“I like the rose, although the wedding knot...” Molly started, but was interrupted by an angry growl from Sherlock.

“What’s the matter?” She went back to his side and looked over his shoulder on the screen.

Sherlock indicated towards it and complained, “John posted an unsolved case again.”

“I don’t see what’s so bad about that. It shows that you are a human being. People don’t want to read about someone being perfect all the time. That’s... boring... and unrealistic.”

“It’s bad for business.”

Molly scanned the page. The title of the blog entry read The Vanishing Umbrella.

“Were Mycroft or Mary Poppins somehow involved in this case?” the pathologist joked.

It made Sherlock chuckle and it eased some of the irritation he was feeling. “No. And the title is totally misleading, for it was Mr Phillimore that had vanished and not his umbrella. I would never investigate in the case of a lost umbrella.”

“Never say never, Sherlock.”

A half smile graced his face before his expression turned thoughtful.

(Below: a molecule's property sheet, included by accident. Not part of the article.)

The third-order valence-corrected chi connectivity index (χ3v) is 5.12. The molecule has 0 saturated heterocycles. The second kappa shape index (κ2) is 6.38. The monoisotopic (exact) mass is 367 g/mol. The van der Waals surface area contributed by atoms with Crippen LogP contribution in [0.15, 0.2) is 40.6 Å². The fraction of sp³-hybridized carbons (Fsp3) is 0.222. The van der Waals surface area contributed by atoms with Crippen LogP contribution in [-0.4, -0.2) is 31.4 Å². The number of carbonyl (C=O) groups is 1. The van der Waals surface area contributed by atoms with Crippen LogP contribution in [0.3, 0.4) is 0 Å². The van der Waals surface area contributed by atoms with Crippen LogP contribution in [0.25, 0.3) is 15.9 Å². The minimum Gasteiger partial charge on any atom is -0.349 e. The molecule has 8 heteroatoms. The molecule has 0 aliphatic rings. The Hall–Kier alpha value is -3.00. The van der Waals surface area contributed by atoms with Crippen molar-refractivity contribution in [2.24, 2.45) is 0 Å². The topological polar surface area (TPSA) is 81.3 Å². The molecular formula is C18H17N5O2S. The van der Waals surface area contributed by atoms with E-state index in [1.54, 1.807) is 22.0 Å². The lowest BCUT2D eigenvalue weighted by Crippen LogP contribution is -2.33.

“They still bother you, don’t they?” Molly asked in a hushed tone, following her instinct.


“The unsolved cases. You can’t let them go. That’s why you don’t want John to write about them. They are never closed for you, until they are solved.”

“Of course not. They’re unsolved. I need closure.”

“I understand.” And she really did. She perfectly understood the need for closure. In that aspect Sherlock and Molly were quite similar.

“Sometimes when I am bored or can’t sleep I go back to them,” he voiced out loud. “I have a wing in my mind palace for them. Fortunately they only fill a few rooms, but even one room is too much. There should not be any room in this wing. There should not be a wing dedicated to them at all.”

Molly laid a gentle hand on his shoulder, “No, there should not be one, but it’s there and it is part of your mind palace, part of who you are. And what’s important is that you go back to them from time to time. You have not deleted them or locked them in the cellar. You won’t give up. And that’s what makes you a good person.”

Later that evening the pair was lying in their bed. Sherlock had his arm draped over Molly’s middle and was lying on his side while she was staring at the ceiling. Both were still awake.